Where, then, has Haley gone wrong? Part of the fault lies in the broad brush with which she seems to be defining “hate speech.” As I’ve said here before, there are instances when deleting comments is warranted; those which are profane and serve no other purpose than to  threaten, demean, defame or debase can certainly be deleted. Trouble is, some of the comments in question were merely critical of how Haley is doing her job, or questioning her priorities. Some of these comments have been deleted, some completely ignored. Criticism is part of the landscape in politics whether it occurs on a Facebook Page or in other mediums.  What’s missing here is a thoughtful, objective, and nuanced approach in responding to criticism. If Haley is unable or unwilling to respond herself, she should have someone do it for her. This person could provide clarification, resources, and even a sounding board where needed. While you can’t please everyone and there will always be trolls to contend with, I think Haley is missing a golden opportunity to build a bridge with at least some of her critics. Sanitizing her page to the degree that she has makes her appear childish and thin-skinned. There’s a better way, and she needs to embrace it. Now.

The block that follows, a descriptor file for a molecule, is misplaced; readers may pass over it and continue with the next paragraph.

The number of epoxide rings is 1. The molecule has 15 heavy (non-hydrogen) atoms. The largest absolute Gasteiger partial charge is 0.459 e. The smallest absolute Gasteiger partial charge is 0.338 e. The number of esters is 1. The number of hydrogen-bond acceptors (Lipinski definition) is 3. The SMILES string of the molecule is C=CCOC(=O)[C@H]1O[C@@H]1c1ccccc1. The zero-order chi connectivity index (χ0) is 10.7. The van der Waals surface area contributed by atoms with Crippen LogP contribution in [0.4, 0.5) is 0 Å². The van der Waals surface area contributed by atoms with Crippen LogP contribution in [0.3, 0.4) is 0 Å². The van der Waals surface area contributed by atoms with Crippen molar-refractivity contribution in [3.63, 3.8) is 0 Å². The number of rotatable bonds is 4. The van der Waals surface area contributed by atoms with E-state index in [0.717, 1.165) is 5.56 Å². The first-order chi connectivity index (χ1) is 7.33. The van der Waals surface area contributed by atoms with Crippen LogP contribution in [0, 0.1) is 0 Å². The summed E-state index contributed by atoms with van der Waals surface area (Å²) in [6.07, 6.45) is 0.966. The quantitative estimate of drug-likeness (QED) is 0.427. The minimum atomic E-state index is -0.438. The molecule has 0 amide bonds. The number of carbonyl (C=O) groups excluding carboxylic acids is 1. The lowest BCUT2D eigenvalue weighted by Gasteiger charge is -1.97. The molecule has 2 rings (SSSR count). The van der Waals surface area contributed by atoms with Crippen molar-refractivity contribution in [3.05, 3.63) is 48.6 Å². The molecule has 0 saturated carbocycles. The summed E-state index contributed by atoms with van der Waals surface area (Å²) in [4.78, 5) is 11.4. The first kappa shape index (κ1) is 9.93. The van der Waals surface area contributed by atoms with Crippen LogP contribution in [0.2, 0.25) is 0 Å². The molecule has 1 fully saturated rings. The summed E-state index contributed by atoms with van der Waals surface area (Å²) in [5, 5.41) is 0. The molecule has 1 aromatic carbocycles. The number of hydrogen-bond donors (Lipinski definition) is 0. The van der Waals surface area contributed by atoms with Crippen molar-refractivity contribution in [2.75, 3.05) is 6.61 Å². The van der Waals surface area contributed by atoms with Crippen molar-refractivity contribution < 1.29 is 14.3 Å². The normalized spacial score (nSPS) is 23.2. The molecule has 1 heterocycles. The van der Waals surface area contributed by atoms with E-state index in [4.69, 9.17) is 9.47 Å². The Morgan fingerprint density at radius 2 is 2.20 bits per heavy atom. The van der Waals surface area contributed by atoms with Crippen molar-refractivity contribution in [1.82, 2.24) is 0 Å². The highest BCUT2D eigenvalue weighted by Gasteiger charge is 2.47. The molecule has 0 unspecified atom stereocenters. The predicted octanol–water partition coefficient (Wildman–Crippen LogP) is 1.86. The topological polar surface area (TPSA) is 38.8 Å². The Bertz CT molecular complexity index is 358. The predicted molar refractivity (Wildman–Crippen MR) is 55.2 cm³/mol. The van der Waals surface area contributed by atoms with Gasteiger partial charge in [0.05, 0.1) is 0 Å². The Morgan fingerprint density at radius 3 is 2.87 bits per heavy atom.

Well, that’s my take. Have I missed anything? I’d love your feedback and thoughts. What would you do in this situation?

 

posted by on Best Practices, FaceBook, Opinions, Social Media

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Last week, I blogged about being banned from a Facebook Business Page. Thanks so much to everyone for the outpouring of support! From the many who  commented and shared my story on Facebook, Twitter, Google+, your newsletters and blogs, to the even greater number who private messaged me with words of both bewilderment and support, I am deeply grateful.